Aquaculture for all

Politicians Demand Immediate Crack Down on ISA

SANTIAGO - Chilean authorities are being urged to take tougher measures toward preventing the continuing spread of Infectious Salmon Anemia (ISA). The highly contagious virus has caused major problems for Chiles US$2.2 billion farmed salmon industry and urgent action is needed say two of the county's senators.

Senators Antonio Horvath and Baldo Prokuria, both members of the center-right National Renovation (RN) party, have presented a bill before the Senate’s Fishing Committee asking that fines be increased against companies or individuals found responsible for allowing diseases such as ISA to spread. The bill also calls on government authorities to distinguish between minor and major transgressions.

According to reports in Santiago Times, the bill states that:

"The over-concentration (of the salmon industry) that has occurred in some areas of our country, principally in the Lakes Region (Region X), and the social, economic and environmental affects that have been caused by the proliferation of certain diseases such as ISA… make it necessary to guarantee legal measures that apply to everyone involved in the industry.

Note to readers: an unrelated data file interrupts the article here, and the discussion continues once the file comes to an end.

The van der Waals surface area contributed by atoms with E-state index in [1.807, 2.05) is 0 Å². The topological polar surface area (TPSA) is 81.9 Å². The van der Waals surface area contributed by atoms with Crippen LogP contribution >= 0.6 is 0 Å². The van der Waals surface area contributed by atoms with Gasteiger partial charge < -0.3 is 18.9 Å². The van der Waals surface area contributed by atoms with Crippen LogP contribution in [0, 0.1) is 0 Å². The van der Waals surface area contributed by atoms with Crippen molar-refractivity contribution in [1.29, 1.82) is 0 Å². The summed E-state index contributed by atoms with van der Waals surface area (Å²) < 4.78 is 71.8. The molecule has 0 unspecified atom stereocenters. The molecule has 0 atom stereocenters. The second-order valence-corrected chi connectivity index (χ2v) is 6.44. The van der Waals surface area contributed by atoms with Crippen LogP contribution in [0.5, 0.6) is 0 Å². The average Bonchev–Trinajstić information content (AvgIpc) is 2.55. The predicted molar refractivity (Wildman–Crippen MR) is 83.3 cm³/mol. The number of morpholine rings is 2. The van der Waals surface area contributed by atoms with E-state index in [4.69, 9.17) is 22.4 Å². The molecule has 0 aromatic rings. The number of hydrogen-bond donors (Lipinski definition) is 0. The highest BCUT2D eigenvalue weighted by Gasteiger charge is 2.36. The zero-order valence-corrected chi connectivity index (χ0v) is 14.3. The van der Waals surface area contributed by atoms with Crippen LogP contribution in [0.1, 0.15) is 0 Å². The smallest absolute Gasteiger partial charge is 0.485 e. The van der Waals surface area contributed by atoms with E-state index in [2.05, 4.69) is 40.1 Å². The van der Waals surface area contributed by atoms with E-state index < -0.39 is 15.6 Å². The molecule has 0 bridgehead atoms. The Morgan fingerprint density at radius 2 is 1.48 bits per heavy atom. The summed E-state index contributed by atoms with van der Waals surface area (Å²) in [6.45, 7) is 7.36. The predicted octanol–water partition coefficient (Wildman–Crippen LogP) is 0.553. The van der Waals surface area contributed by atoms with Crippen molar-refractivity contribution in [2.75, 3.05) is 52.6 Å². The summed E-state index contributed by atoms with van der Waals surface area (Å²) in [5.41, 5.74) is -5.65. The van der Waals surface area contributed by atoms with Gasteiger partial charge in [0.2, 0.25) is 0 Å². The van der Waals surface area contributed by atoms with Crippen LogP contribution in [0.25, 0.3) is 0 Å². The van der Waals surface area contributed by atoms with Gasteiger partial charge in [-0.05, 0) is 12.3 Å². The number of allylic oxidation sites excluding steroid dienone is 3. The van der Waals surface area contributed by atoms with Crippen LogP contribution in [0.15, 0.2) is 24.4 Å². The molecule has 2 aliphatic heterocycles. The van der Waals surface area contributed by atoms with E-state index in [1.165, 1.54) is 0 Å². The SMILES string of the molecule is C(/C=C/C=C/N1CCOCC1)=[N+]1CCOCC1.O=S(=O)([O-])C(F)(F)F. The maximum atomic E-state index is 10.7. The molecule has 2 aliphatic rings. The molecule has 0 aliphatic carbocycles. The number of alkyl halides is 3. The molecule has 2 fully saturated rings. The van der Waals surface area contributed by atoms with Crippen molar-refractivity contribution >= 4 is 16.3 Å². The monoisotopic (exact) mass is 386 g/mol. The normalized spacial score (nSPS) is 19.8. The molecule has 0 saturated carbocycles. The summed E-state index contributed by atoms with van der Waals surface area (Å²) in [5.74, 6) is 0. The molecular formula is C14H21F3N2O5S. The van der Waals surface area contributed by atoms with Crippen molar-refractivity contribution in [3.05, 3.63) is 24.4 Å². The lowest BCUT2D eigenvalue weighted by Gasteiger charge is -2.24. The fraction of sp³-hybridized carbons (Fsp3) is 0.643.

"In the case of ISA, the disease has cost the industry US$77 million in one year and left more than 1,000 people in the aforementioned region out of work.

Strict Requirements

The bill requires that any company planning to move fish from one zone to another must first pass through so-called 'sanitary barriers'. Fish, in other words, must be tested for diseases as well as parasites, such as Caligus (sea lice), which have also been a serious problem affecting Chilean farmed salmon and trout.

ISA was first detected in farmed salmon last July off the coast of Chiloé. It continues to spread among the area’s highly concentrated aquaculture centres.

Until recently the outbreak was thought to be contained within Region X, which houses the lion’s share of the industry. However, in December, the virus was detected on a fish farm in Region XI, an area also known as Aysén. The government’s National Fishing Service has since confirmed an outbreak of the disease on a second Aysén farm.

The discovery of ISA in Aysén is major blow for Chile's farmed salmon industry.

View the Santiago Times story by clicking here.
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